Monday, January 8, 2018

Civil Disobedience in Suburbia




Just because they are retired does not mean the Mortons intend to sit around.  Armed with levity and good sense, they are going to war with turf.

Relatively recent settlers in a large new Broomfield, CO development, the Mortons got settled in before assessing their landscape and finding that it was excessive in sod.  On their own property, they have been rose and flower gardening for years, and this summer took out the remainder of lawn to have an amusingly two part: “His and hers,” if you will- crevice garden, which we put in to accomodate his dream of growing showy cacti like he did back in Tucson, and her desire for colorful alpine rock garden plants. (The old lawn sprinklers were retrofitted to continue irrigating the alpine side, although about half the water, and capped entirely off for the desert/cacti side).  

An important sidenote about cacti in Denver: the natural precipitation of the greater Denver area is higher than many places that collector’s cacti come from, and their natural homes are often hotter, so just growing them in Eastern Colorado means plants will get an extra boost by just being under that sky!  Supplemental water should be given judiciously if at all to avoid rotting plants and encouraging weeds.

The Morton’s Crevice garden “range” a few months after planting.

Their prior life in Tucson, Arizona informed their values where local-climate sensibility, economy, and conservation are concerned.  They feel that there will not be real change on the Front Range of Colorado unless there are regular water restrictions to force the public into a new norm.  They smile with intention when they talk about this.

And the Morton’s aren’t into just talking about doing stuff.


It’s not like taking out grass and putting in a crevice garden reduced the amount of plants.  Here, Mike stands in the armada of first-fodder plants to get a base palette growing.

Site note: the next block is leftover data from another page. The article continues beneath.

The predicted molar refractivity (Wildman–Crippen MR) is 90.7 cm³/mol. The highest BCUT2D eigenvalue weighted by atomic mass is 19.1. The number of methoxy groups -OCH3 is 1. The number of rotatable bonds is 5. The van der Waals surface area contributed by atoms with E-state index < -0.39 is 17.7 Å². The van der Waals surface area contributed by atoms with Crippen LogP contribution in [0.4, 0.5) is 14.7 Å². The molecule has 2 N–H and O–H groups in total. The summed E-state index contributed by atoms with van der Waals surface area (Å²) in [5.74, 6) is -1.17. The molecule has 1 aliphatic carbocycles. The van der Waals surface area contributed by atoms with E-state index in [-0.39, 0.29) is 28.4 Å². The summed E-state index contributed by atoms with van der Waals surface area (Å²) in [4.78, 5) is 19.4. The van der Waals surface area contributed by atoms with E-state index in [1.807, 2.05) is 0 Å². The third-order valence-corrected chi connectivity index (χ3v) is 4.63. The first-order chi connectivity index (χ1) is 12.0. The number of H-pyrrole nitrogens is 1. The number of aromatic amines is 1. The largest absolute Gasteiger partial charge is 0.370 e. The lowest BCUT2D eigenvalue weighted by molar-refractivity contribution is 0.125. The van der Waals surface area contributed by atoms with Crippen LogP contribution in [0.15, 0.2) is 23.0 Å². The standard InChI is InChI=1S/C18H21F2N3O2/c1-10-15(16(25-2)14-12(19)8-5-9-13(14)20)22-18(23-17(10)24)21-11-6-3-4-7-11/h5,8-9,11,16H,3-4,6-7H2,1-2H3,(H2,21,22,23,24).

But the parkway- that strip of grass between the sidewalk and the street- they don’t own it, and most homeowners don’t- but they are required to maintain and water it, by, as usual, CIty and Homeowner’s Assiciation. The Mortons have already infiltrated the HOA, taken the proper channels, but have found that with the city, they cannot get permission and will have to beg forgiveness instead when they take out only a portion of that grass!  

Isn’t it amazing to think that this social change is not just an uphill climb from a public culture of water-overuse normalcy, but also roadblocked by official, municipal regulations?   

Back in Downtown Denver, my heart was warmed by the possibility of what a parkway can be: a glorious parkway strip settling nicely into a colorful maturity. A Roots Medicine Gardens design, it receives no water at all, and is a dynamic color fest even in the first week of September, immediately upon the heels of a hot summer which left all the street trees in Denver looking as lush as potato chips.  You’d think it was April or something.


Long live informed disobedience!

3 comments:

danger garden said...

Most excellent!

Panayoti Kelaidis said...

OW GAWD, yet another one of your gardens I have to go chasing about to keep up on: being your fan is a full time frickin' job, man!

But keep it up, nonetheless!

David Cristiani said...

"But that's so many plants," is what I often hear, too.

To the bureaucratic roadblocks, it seems one needs to make the case for economics (design, water, maintenance) and demonstrate aesthetics that key in to what the all-lawn or all-rock people crave, yet show more impact, artfulness, etc. Then back to economics.